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When in Doubt, Make Belief: An OCD-Inspired Approach to Living with Uncertainty Paperback – October 1, 2009
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— Larry King
Jeff Bell’s humanity, lovely sense of humor, and bravery will no doubt help many people who struggle with uncertainty learn how to make belief.’ Thank you, dear Jeff.”
— Patty Duke, actress and advocate
Jeff Bell has created a primer for dealing with both logical and illogical doubts. His honest and compelling account of his battle with obsessive compulsive disorder offers practical strategies straight from the belly of the beast.”
— Jonathan LaPook, MD, associate clinical professor of medicine, Columbia-Presbyterian Medical Center
A breakthrough book...Jeff Bell’s insights can make a profound difference for anyone struggling with uncertainty in their personal or professional lives.”
— Patrick Lencioni, New York Times bestselling author of The Five Dysfunctions of a Team and president of The Table Group, Inc.
At once humble, human, practical, thoughtful, and masterful.”
— Stephen Hinshaw, PhD, psychology department chair, University of California, Berkeley
About the Author
Michael Jenike, MD, Harvard Medical School professor of psychiatry, lives in Cambridge, Massachusetts.
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One issue I felt a little bit blind-sided by was the inclusion of religious/spiritual beliefs as necessary to overcome OCD. Bell insists that we "choose to see the universe as friendly" and "allow for bigger plans than your own to unfold". I have no issue with Bell or anyone else believing these things if they find them useful, but as an atheist and skeptic that sees the universe as indifferent to human interests, this is hard to swallow. My doubts in this area arise from what Bell would deem "intellect-based doubts" so I can hardly just chuck these beliefs. I'm not saying that Bell necessarily prescribes this, but I wish he would've been a little bit more self-aware about including these kinds of beliefs without acknowledging that they be problematic for non-believers. I guess I also would've liked to have been clued into these beliefs being part of his methodology either in the description or intro to the book, as I felt a bit misled in that I thought the advice would stem from a secular/non-spiritual perspective.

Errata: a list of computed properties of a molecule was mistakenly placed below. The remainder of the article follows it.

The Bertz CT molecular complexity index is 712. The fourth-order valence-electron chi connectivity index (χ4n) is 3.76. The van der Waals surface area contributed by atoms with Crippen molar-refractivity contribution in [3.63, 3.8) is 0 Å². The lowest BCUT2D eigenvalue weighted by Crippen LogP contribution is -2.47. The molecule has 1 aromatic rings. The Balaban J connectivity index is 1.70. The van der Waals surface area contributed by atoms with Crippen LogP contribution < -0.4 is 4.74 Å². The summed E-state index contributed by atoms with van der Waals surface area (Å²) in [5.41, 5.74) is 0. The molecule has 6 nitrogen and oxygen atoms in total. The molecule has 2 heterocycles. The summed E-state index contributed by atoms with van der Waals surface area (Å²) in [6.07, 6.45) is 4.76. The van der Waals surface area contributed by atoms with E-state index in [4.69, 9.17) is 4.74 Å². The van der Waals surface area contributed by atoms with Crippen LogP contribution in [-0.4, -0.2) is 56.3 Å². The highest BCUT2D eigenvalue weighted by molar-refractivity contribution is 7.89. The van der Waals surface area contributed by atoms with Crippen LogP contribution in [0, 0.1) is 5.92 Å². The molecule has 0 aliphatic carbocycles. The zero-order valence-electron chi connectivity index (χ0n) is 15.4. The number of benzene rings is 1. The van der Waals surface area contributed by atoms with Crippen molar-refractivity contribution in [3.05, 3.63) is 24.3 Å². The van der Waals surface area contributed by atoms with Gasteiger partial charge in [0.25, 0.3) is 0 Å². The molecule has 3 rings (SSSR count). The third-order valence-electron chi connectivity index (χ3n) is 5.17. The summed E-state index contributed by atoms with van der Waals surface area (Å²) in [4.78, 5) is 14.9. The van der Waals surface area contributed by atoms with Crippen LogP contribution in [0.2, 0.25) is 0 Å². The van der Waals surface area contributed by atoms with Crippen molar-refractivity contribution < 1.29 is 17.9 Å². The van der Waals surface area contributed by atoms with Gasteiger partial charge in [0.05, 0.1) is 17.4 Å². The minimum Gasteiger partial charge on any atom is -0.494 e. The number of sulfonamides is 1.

To his credit, Bell is honest that he doesn't have scientific evidence that this system works, just that it worked for him.
So many things are confusing when you are dealing with this disorder,
but the author does a very good job of helping you to understand the things that are happening.
I would recommend it to somebody that just found out that they have this also.